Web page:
1956 French legislative election

French legislative elections to elect the third National Assembly of the Fourth Republic took place on 2 January 1956 using party-list proportional representation.[1] The elections had been scheduled for June 1956; however, they were brought forward by Edgar Faure using a constitutional sanction.[2]

1956 French legislative election

2 January 1956

All 595 seats to the French National Assembly
298 seats were needed for a majority
  First party Second party Third party
Leader Maurice Thorez none Guy Mollet
Leader's seat Seine none Pas-de-Calais
Last election 103 seats 96 seats 107 seats
Seats won 150 95 95
Seat change 47 1 12
Popular vote 5,514,403 3,259,782 3,247,431
Percentage 25.36% 14.99% 14.93%

  Fourth party Fifth party Sixth party
Leader Pierre Mendès France (Radical),
René Pleven (UDSR)
Pierre Poujade
Party MRP Radical-UDSR UFF
Leader's seat Eure (Mendès France),
Côtes-du-Nord (Pleven)
Last election 95 seats N/A (split from Rally of the Republican Lefts) New party
Seats won 83 77 52
Seat change 12 N/A 52
Popular vote 2,366,321 2,389,163 2,744,562
Percentage 10.88% 10.99% 12.62%

PM before election

Edgar Faure

Elected PM

Guy Mollet

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The previous legislative elections in 1951 had been won by the Third Force, a coalition of center-left and center-right parties, but it was divided about denominational schools question and, when faced with the colonial problem, the governments had gradually moved towards the right. A part of the Rally of the French People (RPF), the Gaullist party, joined the majority in opposing the leadership of Charles de Gaulle, who then retired.

The defeat in the Battle of Dien Bien Phu in May 1954 caused a political crisis.[2] The Radical Pierre Mendès-France became leader of the cabinet and ended the First Indochina War. He also began the process of independence for Morocco and Tunisia, but from November 1954 on, France was confronted by the Algerian War. In February 1955, Mendès-France was replaced, at the head of the cabinet, by his rival in the Radical Party, Edgar Faure. This one led a more repressive policy in Algeria.

The far-right, led by Pierre Poujade, re-appeared at about the same time. He was a critic of "fiscalism", and leader of a shopkeepers and craftsmen's movement. Many voters seemed tired of the political system's numerous ministerial crises, and he had much support in the rural areas, which were in decline.

The anticipated legislative elections took place when Faure was defeated by the National Assembly. Even though the French Communist Party re-emerged as the country's most popular party (for the last time in its history), it did not join the government. A coalition was formed behind Mendès-France and advocated a peaceful resolution of the Algerian conflict. This Republican Front was composed of the French Section of the Workers' International (SFIO, socialist party) of Guy Mollet, the Radical Party of Pierre Mendès-France, the Democratic and Socialist Union of the Resistance of François Mitterrand and the National Centre of Social Republicans of Jacques Chaban-Delmas. Faure was excluded from the Radical Party – in response he transformed the Rally of the Republican Lefts (which had been abandoned by those groups which had now joined the Republican Front) into a party that he led, and he campaigned with the center-right parties. The French Communist Party remained the largest party and the Republican Front obtained a relative majority in order to end the Algerian War.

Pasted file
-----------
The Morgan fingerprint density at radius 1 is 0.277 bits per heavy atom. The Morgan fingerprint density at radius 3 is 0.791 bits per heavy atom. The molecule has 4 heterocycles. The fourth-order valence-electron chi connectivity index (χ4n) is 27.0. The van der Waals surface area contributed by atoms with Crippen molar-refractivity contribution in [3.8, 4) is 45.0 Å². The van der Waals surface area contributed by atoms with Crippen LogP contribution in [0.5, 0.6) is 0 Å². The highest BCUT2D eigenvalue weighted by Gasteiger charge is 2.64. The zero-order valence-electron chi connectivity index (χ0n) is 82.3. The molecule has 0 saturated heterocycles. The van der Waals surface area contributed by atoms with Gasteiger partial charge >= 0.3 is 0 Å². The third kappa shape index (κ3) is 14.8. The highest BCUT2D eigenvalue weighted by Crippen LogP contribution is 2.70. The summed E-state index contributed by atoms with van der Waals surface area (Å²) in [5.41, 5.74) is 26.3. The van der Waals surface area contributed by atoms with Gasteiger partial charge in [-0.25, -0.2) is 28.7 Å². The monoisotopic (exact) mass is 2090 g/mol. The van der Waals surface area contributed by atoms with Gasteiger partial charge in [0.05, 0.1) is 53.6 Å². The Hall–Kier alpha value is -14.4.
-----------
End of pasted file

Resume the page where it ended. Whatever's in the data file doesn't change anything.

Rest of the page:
The Poujadists won representation in Parliament, and were considered by the press to hold the balance of power. Media reception was mixed, with the result welcomed by communist supporters and condemned by papers such as The Times and the French Le Figaro.[3]

The coalition cabinet was led by the Socialist leader Guy Mollet.[2] At the beginning he was also supported by the Communists, but pressure from the pieds-noir in Algeria incited him into leading a very repressive policy against the Algerian nationalists. This policy was criticized by Vice-Prime Minister Mendès-France and other members of the cabinet, who resigned, thus splitting the Republican Front. Mollet and his successors floundered in the conflict until May 1958.


Parties and coalitions Abbr. Votes % Seats +/- %
National Centre of Independents and Peasants (Centre national des indépendants et paysans) CNIP 3,259,782 15.30 95 +1.66
Popular Republican Movement (Mouvement républicain populaire) MRP 2,366,321 11.11 83 -1.49
Rally of Left Republicans (Rassemblement des gauches républicaines) RGR 838,321 3.94 14 -6.23
National Center of Social Republicans outside Republican Front(Centre national des républicains sociaux) CNRS 585,764 2.75 22 -17.98
Total "Centre-Right" 7,050,188 33.10 214
French Section of the Workers' International (Section française de l'Internationale ouvrière) SFIO 3,247,431 15.25 95 -0.14
Radical Party (Parti radical) and Democratic and Socialist Union of the Resistance (Union démocratique et socialiste de la Résistance) PR/UDSR 2,389,163 11.22 77 +1.05
National Centre of Social Republicans (Centre national des républicains sociaux) CNRS 256,587 1.20 0 -20.73
Total "Republican Front" 5,893,181 27.67 172
French Communist Party (Parti communiste français) PCF 5,514,403 25.89 150 -0.38
Union and French Fraternity (Union et fraternité française) UFF 2,744,562 12.88 52 +12.88
Miscellaneous 98,600 0.46 7
Total 21,300,934 100 595
Abstention: 17.2%
Popular vote
Radical Party-UDSR-RGR


  1. Williams, Philip M. (1970). French Politicians and Elections 1951-1969. CUP Archive. ISBN 9780521096089.
  2. Shields, James (2007). The Extreme Right in France: From Pétain to Le Pen. Routledge. ISBN 9781134861118.
  3. AAP/Reuters (5 January 1956). "Shade Of Hitler Seen In French Election Vote". The Canberra Times (ACT : 1926 - 1995). Retrieved 20 April 2014.
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